05 June 2020
This week’s TGIF considers the decision of In the matter of Cohalan & Mitchell Roofing (in liquidation)  VSC 222, where the Supreme Court of Victoria refused to grant an extension of time for filing voidable transaction proceedings.
Cohalan & Mitchell Roofing Pty Ltd (in liquidation) (the Company) conducted a residential roofing business from February 1998 to January 2015. On 20 November 2015, the members of the Company resolved to wind up the Company and David Iannuzzi and Steven Naidenov were appointed as joint and several liquidators (Former Liquidators). The Former Liquidators resigned on 19 April 2017 and the creditors of the Company resolved to appoint Stephen John Michell was appointed as a replacement liquidator (Liquidator).
Ordinarily, a Liquidator may commence proceedings in respect of voidable transaction within three years from the commencement of the winding up, subject to the Court granting an extension of time under section 588FF(3)(b) of the Corporations Act 2001 (Cth). On 19 November 2018, one day before the expiry of the usual limitation period for the Liquidator to commence proceedings in respect of voidable transaction claims, the Liquidator sought an application for an extension for a period of 12 months to allow him to bring a voidable transaction against C&M Roofing Pty Ltd and Cohalan & Mitchell Pty Ltd (Proposed Defendants).
At first instance, an Associate Justice of the Court granted the Liquidator’s extension application on the basis that the interests of the creditors prevailed over the need for the Proposed Defendants to have commercial certainty, to ensure that the creditors of the Company would avoid the prejudice that might be suffered if an extension of time was not granted. The Associate Judge considered that the delay in requesting an extension was not a result of the Liquidator’s conduct, but rather was caused by the unwillingness of the Former Liquidators to assist the Liquidator. The Associate Justice also acknowledged the Liquidator’s lack of available funding.
On appeal, Sifris J of the Supreme Court of Victoria observed that an application for an extension of time to commence proceedings in respect of alleged voidable transactions conferred a discretion on the Court to allow an extension of time to the usual period, where appropriate. His Honour observed that such an application should be determined on the basis of what is fair and just to all parties involved, having regard to the following factors:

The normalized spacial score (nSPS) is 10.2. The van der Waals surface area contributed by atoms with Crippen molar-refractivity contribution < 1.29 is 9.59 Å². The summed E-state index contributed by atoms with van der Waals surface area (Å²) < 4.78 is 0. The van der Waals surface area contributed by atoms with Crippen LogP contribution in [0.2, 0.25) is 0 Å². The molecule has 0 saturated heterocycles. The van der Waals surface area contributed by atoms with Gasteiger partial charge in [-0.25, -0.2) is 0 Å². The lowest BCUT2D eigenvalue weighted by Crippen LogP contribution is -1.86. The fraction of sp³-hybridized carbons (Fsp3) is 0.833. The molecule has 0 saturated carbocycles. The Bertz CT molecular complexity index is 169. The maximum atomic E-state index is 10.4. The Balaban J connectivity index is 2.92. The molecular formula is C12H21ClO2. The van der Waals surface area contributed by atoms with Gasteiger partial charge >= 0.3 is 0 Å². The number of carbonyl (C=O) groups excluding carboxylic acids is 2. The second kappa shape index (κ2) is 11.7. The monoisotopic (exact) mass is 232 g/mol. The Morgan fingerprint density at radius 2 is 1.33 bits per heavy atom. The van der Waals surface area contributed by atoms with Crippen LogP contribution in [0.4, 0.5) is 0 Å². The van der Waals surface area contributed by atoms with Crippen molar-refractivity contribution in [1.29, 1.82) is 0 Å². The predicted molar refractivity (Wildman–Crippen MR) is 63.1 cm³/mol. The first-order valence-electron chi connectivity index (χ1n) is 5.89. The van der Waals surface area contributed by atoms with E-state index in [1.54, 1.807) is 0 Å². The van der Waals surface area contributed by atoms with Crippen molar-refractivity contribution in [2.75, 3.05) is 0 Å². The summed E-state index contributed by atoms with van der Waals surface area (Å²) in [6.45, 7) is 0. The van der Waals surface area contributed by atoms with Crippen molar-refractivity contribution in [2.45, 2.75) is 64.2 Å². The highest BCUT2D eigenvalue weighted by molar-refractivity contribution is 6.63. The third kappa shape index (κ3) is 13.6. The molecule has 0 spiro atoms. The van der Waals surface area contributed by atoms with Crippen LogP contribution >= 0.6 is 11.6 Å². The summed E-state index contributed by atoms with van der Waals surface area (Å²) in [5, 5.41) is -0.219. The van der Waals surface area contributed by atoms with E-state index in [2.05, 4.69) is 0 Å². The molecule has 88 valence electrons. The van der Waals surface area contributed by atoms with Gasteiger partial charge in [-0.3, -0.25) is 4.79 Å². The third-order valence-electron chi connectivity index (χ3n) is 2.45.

In allowing the appeal, and denying the Liquidator’s ability to extent the time to bring his claims, the Court considered those factors in turn.
The Court indicated that in circumstances where there is a change of liquidator, the entire limitation period needs to be taken into consideration, not just the period from when the replacement liquidator is appointed. In this case, the Former Liquidators had approximately 17 months to commence proceedings, and the Liquidator had about 19 months to commence proceedings.
Accordingly, the Court’s view was that the delay was too long, unreasonable and not sufficiently explained because the unwillingness of the Former Liquidators to assist did not provide an adequate reason for the period of delay because, for example, the Court observed that was also no evidence of any request by the Liquidator to the Former Liquidators for assistance or information.
Further, the investigations and searches required to be undertaken by the Liquidator to determine whether a claim should be brought were relatively simple and able to be carried out efficiently in circumstances where the available evidence indicated that the liquidation was relatively straightforward and the preliminary work necessary to understand whether a claim might be brought should have been completed within the 19 month period following the Liquidator’s appointment.
The application for an extension was filed at the very last minute, that is a day before the expiry of the usual three year period within which to commence a claim.
The Court found this factor to be neutral.
As to prejudice, the Court weighed the presumptive prejudice to creditors in the Liquidator’s inability to commence proceedings against the lack of certainty from the perspective of the Proposed Defendants. Considered in the context of the Liquidator’s delay, the presumed prejudice to creditors did not outweigh the impact of the delay by the Liquidator or Former Liquidators even in circumstances where they did not obtain funding to pursue the claims because as a general rule unnecessary and unexplained delays were not in the interests of justice.
This decision highlights the importance for liquidators to act promptly when applying for an extension of time to commence proceedings in respect of voidable transaction where such claims are available. Where an extension is necessary, the application should be sought as soon as possible before the expiration of the usual limitation period, and the Court should be informed of the work that has been performed within the period leading up to the application for an extension.
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